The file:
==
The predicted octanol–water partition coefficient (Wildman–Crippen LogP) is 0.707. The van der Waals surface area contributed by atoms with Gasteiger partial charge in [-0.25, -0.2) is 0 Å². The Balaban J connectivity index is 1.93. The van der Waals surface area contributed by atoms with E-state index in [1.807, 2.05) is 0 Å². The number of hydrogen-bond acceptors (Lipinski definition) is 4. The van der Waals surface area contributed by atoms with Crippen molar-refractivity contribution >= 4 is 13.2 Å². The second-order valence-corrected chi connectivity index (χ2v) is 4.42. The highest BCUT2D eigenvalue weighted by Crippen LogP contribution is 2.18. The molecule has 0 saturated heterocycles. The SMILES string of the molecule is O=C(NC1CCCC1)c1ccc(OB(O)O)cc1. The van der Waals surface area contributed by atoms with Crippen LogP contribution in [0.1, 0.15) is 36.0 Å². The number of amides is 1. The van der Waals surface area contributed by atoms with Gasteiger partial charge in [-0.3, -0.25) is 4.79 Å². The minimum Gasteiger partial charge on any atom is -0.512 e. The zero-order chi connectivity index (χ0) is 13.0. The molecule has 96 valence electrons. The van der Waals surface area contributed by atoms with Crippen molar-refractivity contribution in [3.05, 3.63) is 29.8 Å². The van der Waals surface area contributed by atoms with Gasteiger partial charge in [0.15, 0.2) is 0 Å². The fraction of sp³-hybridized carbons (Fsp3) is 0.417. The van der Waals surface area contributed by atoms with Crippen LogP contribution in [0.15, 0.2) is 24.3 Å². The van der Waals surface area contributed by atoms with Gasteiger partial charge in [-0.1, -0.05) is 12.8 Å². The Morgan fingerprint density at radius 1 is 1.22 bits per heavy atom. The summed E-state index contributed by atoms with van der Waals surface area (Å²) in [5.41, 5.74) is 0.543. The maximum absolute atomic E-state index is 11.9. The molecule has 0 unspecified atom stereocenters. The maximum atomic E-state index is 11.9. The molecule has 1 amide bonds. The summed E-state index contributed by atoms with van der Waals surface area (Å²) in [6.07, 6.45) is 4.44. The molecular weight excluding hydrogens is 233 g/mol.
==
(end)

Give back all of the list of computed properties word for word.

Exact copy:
The predicted octanol–water partition coefficient (Wildman–Crippen LogP) is 0.707. The van der Waals surface area contributed by atoms with Gasteiger partial charge in [-0.25, -0.2) is 0 Å². The Balaban J connectivity index is 1.93. The van der Waals surface area contributed by atoms with E-state index in [1.807, 2.05) is 0 Å². The number of hydrogen-bond acceptors (Lipinski definition) is 4. The van der Waals surface area contributed by atoms with Crippen molar-refractivity contribution >= 4 is 13.2 Å². The second-order valence-corrected chi connectivity index (χ2v) is 4.42. The highest BCUT2D eigenvalue weighted by Crippen LogP contribution is 2.18. The molecule has 0 saturated heterocycles. The SMILES string of the molecule is O=C(NC1CCCC1)c1ccc(OB(O)O)cc1. The van der Waals surface area contributed by atoms with Crippen LogP contribution in [0.1, 0.15) is 36.0 Å². The number of amides is 1. The van der Waals surface area contributed by atoms with Gasteiger partial charge in [-0.3, -0.25) is 4.79 Å². The minimum Gasteiger partial charge on any atom is -0.512 e. The zero-order chi connectivity index (χ0) is 13.0. The molecule has 96 valence electrons. The van der Waals surface area contributed by atoms with Crippen molar-refractivity contribution in [3.05, 3.63) is 29.8 Å². The van der Waals surface area contributed by atoms with Gasteiger partial charge in [0.15, 0.2) is 0 Å². The fraction of sp³-hybridized carbons (Fsp3) is 0.417. The van der Waals surface area contributed by atoms with Crippen LogP contribution in [0.15, 0.2) is 24.3 Å². The van der Waals surface area contributed by atoms with Gasteiger partial charge in [-0.1, -0.05) is 12.8 Å². The Morgan fingerprint density at radius 1 is 1.22 bits per heavy atom. The summed E-state index contributed by atoms with van der Waals surface area (Å²) in [5.41, 5.74) is 0.543. The maximum absolute atomic E-state index is 11.9. The molecule has 0 unspecified atom stereocenters. The maximum atomic E-state index is 11.9. The molecule has 1 amide bonds. The summed E-state index contributed by atoms with van der Waals surface area (Å²) in [6.07, 6.45) is 4.44. The molecular weight excluding hydrogens is 233 g/mol.